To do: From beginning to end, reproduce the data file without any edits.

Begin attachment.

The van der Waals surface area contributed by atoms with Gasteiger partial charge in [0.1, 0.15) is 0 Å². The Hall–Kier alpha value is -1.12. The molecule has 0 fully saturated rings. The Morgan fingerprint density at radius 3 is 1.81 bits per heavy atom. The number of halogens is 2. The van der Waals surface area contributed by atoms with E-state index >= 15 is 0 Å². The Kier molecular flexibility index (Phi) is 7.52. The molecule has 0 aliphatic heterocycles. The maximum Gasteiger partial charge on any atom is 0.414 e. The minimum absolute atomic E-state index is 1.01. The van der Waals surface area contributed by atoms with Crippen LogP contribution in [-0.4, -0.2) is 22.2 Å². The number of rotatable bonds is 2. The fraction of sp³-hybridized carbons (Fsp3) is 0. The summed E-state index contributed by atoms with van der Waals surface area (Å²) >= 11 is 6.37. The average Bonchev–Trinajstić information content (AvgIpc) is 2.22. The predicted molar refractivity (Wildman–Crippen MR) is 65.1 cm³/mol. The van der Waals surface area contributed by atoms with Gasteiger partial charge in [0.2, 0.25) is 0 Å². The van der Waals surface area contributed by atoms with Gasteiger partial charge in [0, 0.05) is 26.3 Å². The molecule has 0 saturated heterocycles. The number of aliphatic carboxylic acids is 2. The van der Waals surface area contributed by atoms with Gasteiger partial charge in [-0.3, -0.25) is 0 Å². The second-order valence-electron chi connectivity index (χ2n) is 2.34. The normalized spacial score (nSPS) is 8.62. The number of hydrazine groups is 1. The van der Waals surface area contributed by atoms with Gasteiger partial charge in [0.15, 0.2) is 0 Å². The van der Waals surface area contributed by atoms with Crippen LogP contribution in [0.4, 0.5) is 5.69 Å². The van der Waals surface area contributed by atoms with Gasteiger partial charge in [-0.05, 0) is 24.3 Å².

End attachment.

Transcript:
The van der Waals surface area contributed by atoms with Gasteiger partial charge in [0.1, 0.15) is 0 Å². The Hall–Kier alpha value is -1.12. The molecule has 0 fully saturated rings. The Morgan fingerprint density at radius 3 is 1.81 bits per heavy atom. The number of halogens is 2. The van der Waals surface area contributed by atoms with E-state index >= 15 is 0 Å². The Kier molecular flexibility index (Phi) is 7.52. The molecule has 0 aliphatic heterocycles. The maximum Gasteiger partial charge on any atom is 0.414 e. The minimum absolute atomic E-state index is 1.01. The van der Waals surface area contributed by atoms with Crippen LogP contribution in [-0.4, -0.2) is 22.2 Å². The number of rotatable bonds is 2. The fraction of sp³-hybridized carbons (Fsp3) is 0. The summed E-state index contributed by atoms with van der Waals surface area (Å²) >= 11 is 6.37. The average Bonchev–Trinajstić information content (AvgIpc) is 2.22. The predicted molar refractivity (Wildman–Crippen MR) is 65.1 cm³/mol. The van der Waals surface area contributed by atoms with Gasteiger partial charge in [0.2, 0.25) is 0 Å². The van der Waals surface area contributed by atoms with Gasteiger partial charge in [0, 0.05) is 26.3 Å². The molecule has 0 saturated heterocycles. The number of aliphatic carboxylic acids is 2. The van der Waals surface area contributed by atoms with Gasteiger partial charge in [-0.3, -0.25) is 0 Å². The second-order valence-electron chi connectivity index (χ2n) is 2.34. The normalized spacial score (nSPS) is 8.62. The number of hydrazine groups is 1. The van der Waals surface area contributed by atoms with Gasteiger partial charge in [0.15, 0.2) is 0 Å². The van der Waals surface area contributed by atoms with Crippen LogP contribution in [0.4, 0.5) is 5.69 Å². The van der Waals surface area contributed by atoms with Gasteiger partial charge in [-0.05, 0) is 24.3 Å².